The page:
27 February 2013

natures organics

Perhaps most Australians are quite familiar with the earth choice line, or anything from the parent company natures organics, but I am new to them.  When I moved to Australia from the US I didn't know anything about the cleaning product brands here.  I went through trial and error trying to find things that worked well but didn't cost a lot of money.  Something about the earth choice packaging didn't grab me, and honestly I wasn't sure if natural products could clean as well.  Of course I should have thought back to my childhood of cleaning with vinegar, but apparently I like to shop with my eyes instead of my brain.

My first natures organics product I bought was actually kid's bubble bath.  How could I say no when it was the cheapest product by far and wasn't going to fill the tub full of funny chemicals?  Then I moved on to the earth choice laundry detergent.  Let me tell you, when I saw how syrupy the stuff was, I was worried.  But I'm very happy with it and have been able to use it for normal laundry, baby laundry, cloth nappies, anything.  My latest addition is the earth choice dish soap, and it seems to do the job although possibly not the best product for greasy things.  I will have to conduct an experiment in that regard, though, since I always wash the oily or greasy things last when the dishwater is rather spent.

Natures organics has a philosophy of trying to lower their impact on the environment and recognises that there are many things to balance in aiming to do so.  That's pretty much how I feel about any environmentally conscious decision I make.  I like that the company uses recycled packaging and bioplastic, has a palm oil policy, and is cruelty free.  In general now that I have tried a few different products and have been pleased with them, I am more likely to seek out the natures organics range when I need to get soap, body wash, shampoo, etc.  I think it might be time for me to seriously consider all the different products I rinse down the drain on a regular basis.  Health and beauty products could be a whole other kettle of fish, though, so stay tuned.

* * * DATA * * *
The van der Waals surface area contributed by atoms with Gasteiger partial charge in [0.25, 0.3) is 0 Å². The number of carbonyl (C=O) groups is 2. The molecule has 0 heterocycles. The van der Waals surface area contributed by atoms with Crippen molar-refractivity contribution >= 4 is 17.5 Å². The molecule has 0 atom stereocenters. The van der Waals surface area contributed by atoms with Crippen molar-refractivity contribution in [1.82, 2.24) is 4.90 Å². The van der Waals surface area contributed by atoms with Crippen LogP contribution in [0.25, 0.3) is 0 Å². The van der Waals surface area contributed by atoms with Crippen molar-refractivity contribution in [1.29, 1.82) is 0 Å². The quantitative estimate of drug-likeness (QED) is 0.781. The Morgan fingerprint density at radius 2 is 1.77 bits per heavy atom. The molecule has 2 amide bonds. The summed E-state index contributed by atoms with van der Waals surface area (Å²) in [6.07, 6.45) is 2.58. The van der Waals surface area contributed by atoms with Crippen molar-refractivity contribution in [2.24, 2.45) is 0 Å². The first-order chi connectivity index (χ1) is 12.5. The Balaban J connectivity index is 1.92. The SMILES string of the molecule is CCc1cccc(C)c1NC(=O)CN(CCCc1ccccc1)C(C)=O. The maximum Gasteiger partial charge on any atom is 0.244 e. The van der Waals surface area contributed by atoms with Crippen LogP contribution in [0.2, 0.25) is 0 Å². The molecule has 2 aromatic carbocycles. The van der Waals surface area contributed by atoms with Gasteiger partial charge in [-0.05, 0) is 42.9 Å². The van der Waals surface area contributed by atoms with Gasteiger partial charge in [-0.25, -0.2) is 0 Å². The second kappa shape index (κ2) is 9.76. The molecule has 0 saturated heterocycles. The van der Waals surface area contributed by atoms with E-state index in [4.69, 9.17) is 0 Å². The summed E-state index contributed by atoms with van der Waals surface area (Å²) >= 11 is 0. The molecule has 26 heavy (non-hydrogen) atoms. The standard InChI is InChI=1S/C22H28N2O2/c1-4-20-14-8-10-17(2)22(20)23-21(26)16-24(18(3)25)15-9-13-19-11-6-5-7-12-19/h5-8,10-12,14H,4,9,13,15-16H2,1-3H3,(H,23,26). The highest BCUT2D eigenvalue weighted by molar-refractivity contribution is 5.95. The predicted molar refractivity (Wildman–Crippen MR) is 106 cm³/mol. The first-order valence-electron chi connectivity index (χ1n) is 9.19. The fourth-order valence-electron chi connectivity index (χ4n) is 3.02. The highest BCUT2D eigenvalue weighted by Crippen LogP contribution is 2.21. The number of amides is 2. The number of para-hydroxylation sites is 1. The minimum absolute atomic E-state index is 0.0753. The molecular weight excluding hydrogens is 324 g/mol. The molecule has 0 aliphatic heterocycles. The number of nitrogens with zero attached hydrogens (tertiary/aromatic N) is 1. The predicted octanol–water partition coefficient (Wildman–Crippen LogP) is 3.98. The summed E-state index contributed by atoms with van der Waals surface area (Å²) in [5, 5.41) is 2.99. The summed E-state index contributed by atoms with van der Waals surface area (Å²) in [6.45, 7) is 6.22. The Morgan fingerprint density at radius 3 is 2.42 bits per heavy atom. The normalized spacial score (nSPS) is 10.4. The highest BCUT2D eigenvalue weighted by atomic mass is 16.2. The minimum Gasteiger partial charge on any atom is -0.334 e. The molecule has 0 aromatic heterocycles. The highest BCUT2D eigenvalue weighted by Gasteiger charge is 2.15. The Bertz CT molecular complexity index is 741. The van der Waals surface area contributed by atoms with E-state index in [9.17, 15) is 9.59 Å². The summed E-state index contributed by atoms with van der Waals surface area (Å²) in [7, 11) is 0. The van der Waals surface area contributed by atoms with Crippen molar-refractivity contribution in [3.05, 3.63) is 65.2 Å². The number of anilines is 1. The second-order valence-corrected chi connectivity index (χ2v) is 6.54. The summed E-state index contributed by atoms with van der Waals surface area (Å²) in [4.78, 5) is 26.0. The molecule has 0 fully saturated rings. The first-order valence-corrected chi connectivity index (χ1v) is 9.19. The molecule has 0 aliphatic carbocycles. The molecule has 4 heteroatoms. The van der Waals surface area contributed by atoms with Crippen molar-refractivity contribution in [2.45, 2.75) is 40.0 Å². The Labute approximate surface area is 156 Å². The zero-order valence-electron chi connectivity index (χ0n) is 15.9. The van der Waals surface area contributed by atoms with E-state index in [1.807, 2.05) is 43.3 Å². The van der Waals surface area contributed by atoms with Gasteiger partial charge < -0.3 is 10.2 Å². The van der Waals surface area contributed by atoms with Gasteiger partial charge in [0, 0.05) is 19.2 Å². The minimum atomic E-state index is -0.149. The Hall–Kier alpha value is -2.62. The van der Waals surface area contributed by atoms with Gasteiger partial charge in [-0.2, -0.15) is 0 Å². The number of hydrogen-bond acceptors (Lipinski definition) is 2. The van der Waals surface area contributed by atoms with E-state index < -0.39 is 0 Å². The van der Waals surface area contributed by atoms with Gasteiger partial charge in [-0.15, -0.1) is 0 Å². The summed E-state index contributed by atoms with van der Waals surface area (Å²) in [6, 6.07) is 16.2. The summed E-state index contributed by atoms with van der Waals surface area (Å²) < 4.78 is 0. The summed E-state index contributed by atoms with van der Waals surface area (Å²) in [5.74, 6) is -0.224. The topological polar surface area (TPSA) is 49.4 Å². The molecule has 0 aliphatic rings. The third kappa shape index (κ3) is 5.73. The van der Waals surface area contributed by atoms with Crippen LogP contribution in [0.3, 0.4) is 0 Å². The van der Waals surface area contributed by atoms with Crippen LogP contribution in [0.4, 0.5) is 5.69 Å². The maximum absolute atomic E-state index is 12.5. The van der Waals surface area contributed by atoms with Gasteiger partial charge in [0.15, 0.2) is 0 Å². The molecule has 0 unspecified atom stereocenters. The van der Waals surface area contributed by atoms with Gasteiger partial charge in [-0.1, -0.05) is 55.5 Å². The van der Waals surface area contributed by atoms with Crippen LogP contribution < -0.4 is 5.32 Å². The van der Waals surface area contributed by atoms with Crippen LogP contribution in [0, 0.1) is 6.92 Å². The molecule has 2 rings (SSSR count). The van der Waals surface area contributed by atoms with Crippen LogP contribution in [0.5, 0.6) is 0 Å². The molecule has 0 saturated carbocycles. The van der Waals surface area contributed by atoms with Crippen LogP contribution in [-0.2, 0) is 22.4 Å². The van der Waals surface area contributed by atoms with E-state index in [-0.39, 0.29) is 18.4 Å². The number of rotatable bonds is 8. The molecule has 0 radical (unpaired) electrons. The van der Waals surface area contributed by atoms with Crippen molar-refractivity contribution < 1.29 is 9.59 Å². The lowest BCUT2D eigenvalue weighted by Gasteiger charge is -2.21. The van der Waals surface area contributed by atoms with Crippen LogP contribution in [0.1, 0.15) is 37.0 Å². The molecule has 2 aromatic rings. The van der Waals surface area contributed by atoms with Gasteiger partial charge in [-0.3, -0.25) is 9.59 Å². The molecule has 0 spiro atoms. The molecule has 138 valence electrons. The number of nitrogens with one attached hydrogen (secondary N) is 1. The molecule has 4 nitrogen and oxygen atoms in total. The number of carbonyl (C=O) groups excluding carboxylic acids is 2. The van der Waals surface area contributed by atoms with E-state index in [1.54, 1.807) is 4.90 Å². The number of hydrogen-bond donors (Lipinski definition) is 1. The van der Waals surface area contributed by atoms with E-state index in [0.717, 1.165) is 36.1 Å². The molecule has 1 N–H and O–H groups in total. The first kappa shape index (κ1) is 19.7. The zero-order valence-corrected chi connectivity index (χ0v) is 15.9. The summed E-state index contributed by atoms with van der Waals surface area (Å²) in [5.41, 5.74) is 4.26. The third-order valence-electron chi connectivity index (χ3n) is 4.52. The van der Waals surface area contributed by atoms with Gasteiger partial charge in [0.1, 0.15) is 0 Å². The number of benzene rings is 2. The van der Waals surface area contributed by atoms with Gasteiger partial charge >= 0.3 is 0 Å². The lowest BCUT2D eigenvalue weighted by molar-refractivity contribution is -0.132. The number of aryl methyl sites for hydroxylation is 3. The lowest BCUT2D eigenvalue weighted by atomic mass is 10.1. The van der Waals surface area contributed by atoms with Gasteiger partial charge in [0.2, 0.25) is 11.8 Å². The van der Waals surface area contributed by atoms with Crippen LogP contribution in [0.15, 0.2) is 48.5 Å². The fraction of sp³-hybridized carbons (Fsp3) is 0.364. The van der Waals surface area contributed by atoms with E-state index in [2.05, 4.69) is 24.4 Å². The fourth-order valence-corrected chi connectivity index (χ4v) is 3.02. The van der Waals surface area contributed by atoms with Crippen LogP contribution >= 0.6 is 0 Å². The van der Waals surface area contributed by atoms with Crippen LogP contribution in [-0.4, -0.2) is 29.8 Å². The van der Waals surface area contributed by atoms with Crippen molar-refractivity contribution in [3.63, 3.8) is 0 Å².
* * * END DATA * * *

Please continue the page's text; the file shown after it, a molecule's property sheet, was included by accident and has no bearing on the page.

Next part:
08 February 2013

buying local

The concept of buying local makes sense to me on a couple scales.  Shorter distances for the food in transit means less emissons.  Less shipping time should mean it's fresher, too, right?  You also have the ability to support the local community and smaller farms instead of large companies.

I assumed in buying local that I was going to have to start investigating my labels like crazy, ask shop keepers about origins of items and frequent farmer's markets.  In fact, we made one quick decision to utilise Aussie Farmers Direct and it's been heaps easier.  I don't have to question the origins of anything, they send you magazines where you can "meet" the farmers, and it's even easier for me since it's delivered to my door step.  Cost is slightly higher for some of the items, but many are very competitively priced.  The quality of everything has been overwhelming.  We are able to get fruit and vegetables which taste better and are nicer, and last for ages.  It turns out that one of my friends supplies the stone fruit for their fruit packs and I love that.  He says that he can't emphasise enough how good it is that the boxes are hand-packed.  That wasn't a selling point for me, but he knows the fruit business better than I do!

We get a fruit and vegetable pack delivered fortnightly.  When I tell friends about this service, the fact that I don't choose what's in the box seems to deter quite a few of them.  I admit that it took a bit of getting used to, but I barely even notice it now.  It actually really helped us get out of the rut of buying the same vegetables all the time, got us to try new recipes and forced us to only eat produce that is in season.

This topic of buying local will be continued at some point...the rest is a work in progress as I try to sort out which shops are best to get other items.  The "Made in Australia from local and imported ingredients" label irks me to no end...I would really be happy to see some eco-labelling environmental policy tools in action.  Anyone else feel that way?